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HIS ROPE’S END

McGinty always found a way to keep his wits about him. An analytical mind was not something with which this cow poke had been blessed, and yet things worked out for him.

He was chosen ranch foreman because he had been at this for a long time. Add to that the fact that he could lasso better than anyone “the Boss” had seen, Mac was a shoe-in for the position.

Driving this beef had been arduous lately. The terrain seemed rougher and rougher, the cattle having grazed the old paths clean. There was space in the high country that was relatively untouched. McGinty thought if he could take them through Cherub’s Pass, he’d kill two birds with one stone.

The incline was rather gradual, so the strain wasn’t overtly terrible. But the ledge of the Pass seemed to narrow as they went further up. Mac thought of scrapping the idea, but he had too much time invested in it, plus he didn’t need some ambitious hand taking him down. On they went.

Near the rear of the pack, McGinty heard a rather raucous noise; his animals were in distress. One of them anyway, but the rest of the herd sounded the alert. A young calf, had strayed behind and had gotten too near the edge of the ravine. It was a minor drop, but it still had separated it from the rest of the herd.

McGinty secured his rope around a stump and then around his waist. The other hands lowered him to the calf. As he worked to calm the animal he felt something hit his back. It was the other end of his lasso. He needn’t worry about an ambitious hand; an unscrupulous one was just as dangerous.

“You babysit, Foreman! I’ll take ’em from here!’ shouted the villainous varmint.

He had been duped. And there McGinty sat, stroking the calf and trying to think his way out of trouble. Surely he had come to the end of his rope

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TO THE HEIGHTS, AND DEPTHS AND BREATH

J.P.’s father had given up the ghost. Or at least his body did. His heart carried on the struggle.

John Panella, Sr. had battled liver cancer for the last four months, relinquishing fourteen of the months he had been allotted. But he had lapsed in and out of consciousness, flirting with coma for the past three days.

Here lay a man who had been the pinnacle of who J.P. wanted to be. He wondered how a man of such lofty stature could fall so far, so quickly. Sedated now, morphine became his extreme solution in heavy doses.

“To make him comfortable” the nurse offered.

“To render him unreachable” John Jr. thought.

As so he sat at his father’s right side; his sister on the left. They took turns talking to the man who had given them every bit of life he could.

“I love you, Daddy!” his sister Louise whispered to her un-hearing father.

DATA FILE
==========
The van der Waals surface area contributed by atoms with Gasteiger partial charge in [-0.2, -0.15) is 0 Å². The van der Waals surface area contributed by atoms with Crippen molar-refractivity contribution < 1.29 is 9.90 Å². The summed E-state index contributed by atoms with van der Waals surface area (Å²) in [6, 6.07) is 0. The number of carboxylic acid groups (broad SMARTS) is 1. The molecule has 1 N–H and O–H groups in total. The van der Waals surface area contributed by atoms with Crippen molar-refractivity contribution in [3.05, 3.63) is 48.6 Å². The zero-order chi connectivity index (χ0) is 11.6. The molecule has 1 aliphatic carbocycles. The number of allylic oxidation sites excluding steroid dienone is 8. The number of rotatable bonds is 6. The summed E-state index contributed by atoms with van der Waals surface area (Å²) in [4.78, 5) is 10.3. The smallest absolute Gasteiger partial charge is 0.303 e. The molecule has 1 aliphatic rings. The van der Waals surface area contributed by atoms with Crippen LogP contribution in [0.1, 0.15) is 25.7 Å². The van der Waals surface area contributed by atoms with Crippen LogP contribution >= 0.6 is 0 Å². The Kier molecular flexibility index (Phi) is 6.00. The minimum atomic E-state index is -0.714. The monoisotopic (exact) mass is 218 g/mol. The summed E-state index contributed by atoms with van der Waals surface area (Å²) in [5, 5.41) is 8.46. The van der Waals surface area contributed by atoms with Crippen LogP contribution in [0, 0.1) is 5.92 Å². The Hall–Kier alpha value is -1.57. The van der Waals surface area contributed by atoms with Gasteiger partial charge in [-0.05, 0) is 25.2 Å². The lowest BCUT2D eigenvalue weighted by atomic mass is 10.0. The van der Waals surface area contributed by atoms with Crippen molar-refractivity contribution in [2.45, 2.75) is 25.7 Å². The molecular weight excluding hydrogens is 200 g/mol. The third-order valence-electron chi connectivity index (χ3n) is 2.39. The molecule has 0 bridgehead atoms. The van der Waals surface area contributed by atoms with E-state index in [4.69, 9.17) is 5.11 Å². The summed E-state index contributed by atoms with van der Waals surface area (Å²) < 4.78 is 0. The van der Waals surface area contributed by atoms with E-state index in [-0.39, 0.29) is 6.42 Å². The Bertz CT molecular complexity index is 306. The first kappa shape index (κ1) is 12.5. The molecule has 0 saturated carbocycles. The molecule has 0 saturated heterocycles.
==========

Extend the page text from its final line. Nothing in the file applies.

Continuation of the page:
John smiled at the sentiment. But the reality hit him sharply. He couldn’t remember the last time he and his father had exchanged such words. It just wasn’t the way the men in his family handled things, he thought. He surely knows, J.P. thought.

Hours spent clamped to their father’s bony hands, black with necrosis and faintly gripping back. Breathing was a chore he had no energy to undertake, but it kept insinuating itself into his routine. The elder John gagged and gurgled. His children thought it was his last gasp. They held their own breath as well. But his chest fell and rose again. Still erratic, but still expelled.

John Panella, Sr.’s face was ashen and his eyes occupied deep depressions in his skull. His lips were turning blue and his hands were cold and still. His eyes flashed momentarily and a slight smile graced his face. His chest rose one last time ending in a long drawn-out exhalation. His last breath.

J.P. noticed that death felt the same as life did mere moments ago. His father’s battle was over. He needed not fight any longer. Now John Jr. and his sister could breathe easier.

The young man leaned close to his father’s right ear to whisper what had always remained unsaid.

 

Copyright © Walter J. Wojtanik – 2012

EXTINGUISHING THE FLAME

Simeon Kimbuutu knew the time had come. This was his personal finish line. His last Olympic Games. At 47 years of age, Simeon had accomplished all he could in his storied career as a long distance runner. He was a national hero in his country. The small African Nation of Calderone could never be more proud of their native son. Kimbuutu had won his share of medals. But he saw his last chance slipping away.

The runners from Kenya and Ethiopia were very strong and had dominated the sport since Simeon’s last gold medal finish. The Calderone harrier didn’t think he stood a chance against them now.

He had been slated to run the second heat of his event. His stretched his tight muscles, not truly getting relief or confidence. Simeon stood with his hands on his hips and looked around at the throng of spectators.

Bright banners were sparsely scattered throughout the stadium. The cacophonous roar filled his head, but did nothing to motivate Simeon. At that moment, all previous medals slipped from his memory. All the training he had done still left him ill-prepared for the fray. Being the oldest competitor in this young man’s sport had Kimbuutu feeling old.

Simeon looked to the end of the Paladia where the caldron stood ablaze. But, all he saw was an impossible feat. He held no passion. His feet felt like they had been cemented to the track. The starter called the runners to position.

But Simeon Kimbuutu had nothing left. He had lost his fire.